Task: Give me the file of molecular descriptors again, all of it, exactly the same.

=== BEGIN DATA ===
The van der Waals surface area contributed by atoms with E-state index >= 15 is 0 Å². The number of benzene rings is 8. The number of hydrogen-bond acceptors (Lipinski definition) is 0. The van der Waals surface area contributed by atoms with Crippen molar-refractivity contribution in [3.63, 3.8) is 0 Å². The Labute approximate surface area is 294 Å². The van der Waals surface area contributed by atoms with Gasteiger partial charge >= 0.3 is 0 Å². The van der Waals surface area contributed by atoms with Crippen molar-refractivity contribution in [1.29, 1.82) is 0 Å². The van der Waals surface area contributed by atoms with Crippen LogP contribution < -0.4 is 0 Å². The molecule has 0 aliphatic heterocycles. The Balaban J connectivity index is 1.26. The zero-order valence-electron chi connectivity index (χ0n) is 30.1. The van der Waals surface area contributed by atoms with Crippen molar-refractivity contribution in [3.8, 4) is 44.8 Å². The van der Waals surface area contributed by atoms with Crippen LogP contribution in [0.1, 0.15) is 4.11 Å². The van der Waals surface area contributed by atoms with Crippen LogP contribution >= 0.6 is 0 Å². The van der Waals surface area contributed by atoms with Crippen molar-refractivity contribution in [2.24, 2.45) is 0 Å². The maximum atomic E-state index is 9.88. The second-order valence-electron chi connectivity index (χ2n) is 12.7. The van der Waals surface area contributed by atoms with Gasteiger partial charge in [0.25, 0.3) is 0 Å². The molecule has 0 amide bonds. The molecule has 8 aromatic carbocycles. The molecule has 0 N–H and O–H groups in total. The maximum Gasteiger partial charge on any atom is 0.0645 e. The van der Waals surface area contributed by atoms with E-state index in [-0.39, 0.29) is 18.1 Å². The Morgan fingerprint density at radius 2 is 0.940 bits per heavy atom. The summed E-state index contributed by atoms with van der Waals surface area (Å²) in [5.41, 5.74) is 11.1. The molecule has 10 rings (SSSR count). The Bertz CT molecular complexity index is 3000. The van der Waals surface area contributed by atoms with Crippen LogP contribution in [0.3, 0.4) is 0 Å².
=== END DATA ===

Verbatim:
The van der Waals surface area contributed by atoms with E-state index >= 15 is 0 Å². The number of benzene rings is 8. The number of hydrogen-bond acceptors (Lipinski definition) is 0. The van der Waals surface area contributed by atoms with Crippen molar-refractivity contribution in [3.63, 3.8) is 0 Å². The Labute approximate surface area is 294 Å². The van der Waals surface area contributed by atoms with Gasteiger partial charge >= 0.3 is 0 Å². The van der Waals surface area contributed by atoms with Crippen molar-refractivity contribution in [1.29, 1.82) is 0 Å². The van der Waals surface area contributed by atoms with Crippen LogP contribution < -0.4 is 0 Å². The molecule has 0 aliphatic heterocycles. The Balaban J connectivity index is 1.26. The zero-order valence-electron chi connectivity index (χ0n) is 30.1. The van der Waals surface area contributed by atoms with Crippen molar-refractivity contribution in [3.8, 4) is 44.8 Å². The van der Waals surface area contributed by atoms with Crippen LogP contribution in [0.1, 0.15) is 4.11 Å². The van der Waals surface area contributed by atoms with Crippen LogP contribution >= 0.6 is 0 Å². The van der Waals surface area contributed by atoms with Crippen molar-refractivity contribution in [2.24, 2.45) is 0 Å². The maximum atomic E-state index is 9.88. The second-order valence-electron chi connectivity index (χ2n) is 12.7. The van der Waals surface area contributed by atoms with Gasteiger partial charge in [0.25, 0.3) is 0 Å². The molecule has 0 amide bonds. The molecule has 8 aromatic carbocycles. The molecule has 0 N–H and O–H groups in total. The maximum Gasteiger partial charge on any atom is 0.0645 e. The van der Waals surface area contributed by atoms with E-state index in [-0.39, 0.29) is 18.1 Å². The Morgan fingerprint density at radius 2 is 0.940 bits per heavy atom. The summed E-state index contributed by atoms with van der Waals surface area (Å²) in [5.41, 5.74) is 11.1. The molecule has 10 rings (SSSR count). The Bertz CT molecular complexity index is 3000. The van der Waals surface area contributed by atoms with Crippen LogP contribution in [0.3, 0.4) is 0 Å².